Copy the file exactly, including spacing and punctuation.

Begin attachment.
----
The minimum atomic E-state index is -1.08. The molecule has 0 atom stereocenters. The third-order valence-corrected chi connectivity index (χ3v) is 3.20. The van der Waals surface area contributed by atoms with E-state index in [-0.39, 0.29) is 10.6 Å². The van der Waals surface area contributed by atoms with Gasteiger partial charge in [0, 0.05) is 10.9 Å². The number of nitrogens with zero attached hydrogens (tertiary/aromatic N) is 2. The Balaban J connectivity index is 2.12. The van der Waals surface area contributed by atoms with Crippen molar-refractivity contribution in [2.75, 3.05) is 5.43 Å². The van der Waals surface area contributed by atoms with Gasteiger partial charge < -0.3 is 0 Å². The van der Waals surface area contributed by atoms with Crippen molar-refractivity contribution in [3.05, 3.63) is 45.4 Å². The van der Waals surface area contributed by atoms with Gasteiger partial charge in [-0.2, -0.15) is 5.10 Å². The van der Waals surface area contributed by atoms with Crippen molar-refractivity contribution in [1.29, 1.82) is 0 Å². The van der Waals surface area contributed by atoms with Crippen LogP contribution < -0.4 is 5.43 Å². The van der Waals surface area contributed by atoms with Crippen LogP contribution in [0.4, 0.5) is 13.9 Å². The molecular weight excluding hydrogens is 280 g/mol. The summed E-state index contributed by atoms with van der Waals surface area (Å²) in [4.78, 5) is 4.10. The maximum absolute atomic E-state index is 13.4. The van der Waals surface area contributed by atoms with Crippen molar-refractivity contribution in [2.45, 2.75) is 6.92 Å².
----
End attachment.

The minimum atomic E-state index is -1.08. The molecule has 0 atom stereocenters. The third-order valence-corrected chi connectivity index (χ3v) is 3.20. The van der Waals surface area contributed by atoms with E-state index in [-0.39, 0.29) is 10.6 Å². The van der Waals surface area contributed by atoms with Gasteiger partial charge in [0, 0.05) is 10.9 Å². The number of nitrogens with zero attached hydrogens (tertiary/aromatic N) is 2. The Balaban J connectivity index is 2.12. The van der Waals surface area contributed by atoms with Crippen molar-refractivity contribution in [2.75, 3.05) is 5.43 Å². The van der Waals surface area contributed by atoms with Gasteiger partial charge < -0.3 is 0 Å². The van der Waals surface area contributed by atoms with Crippen molar-refractivity contribution in [3.05, 3.63) is 45.4 Å². The van der Waals surface area contributed by atoms with Gasteiger partial charge in [-0.2, -0.15) is 5.10 Å². The van der Waals surface area contributed by atoms with Crippen molar-refractivity contribution in [1.29, 1.82) is 0 Å². The van der Waals surface area contributed by atoms with Crippen LogP contribution < -0.4 is 5.43 Å². The van der Waals surface area contributed by atoms with Crippen LogP contribution in [0.4, 0.5) is 13.9 Å². The molecular weight excluding hydrogens is 280 g/mol. The summed E-state index contributed by atoms with van der Waals surface area (Å²) in [4.78, 5) is 4.10. The maximum absolute atomic E-state index is 13.4. The van der Waals surface area contributed by atoms with Crippen molar-refractivity contribution in [2.45, 2.75) is 6.92 Å².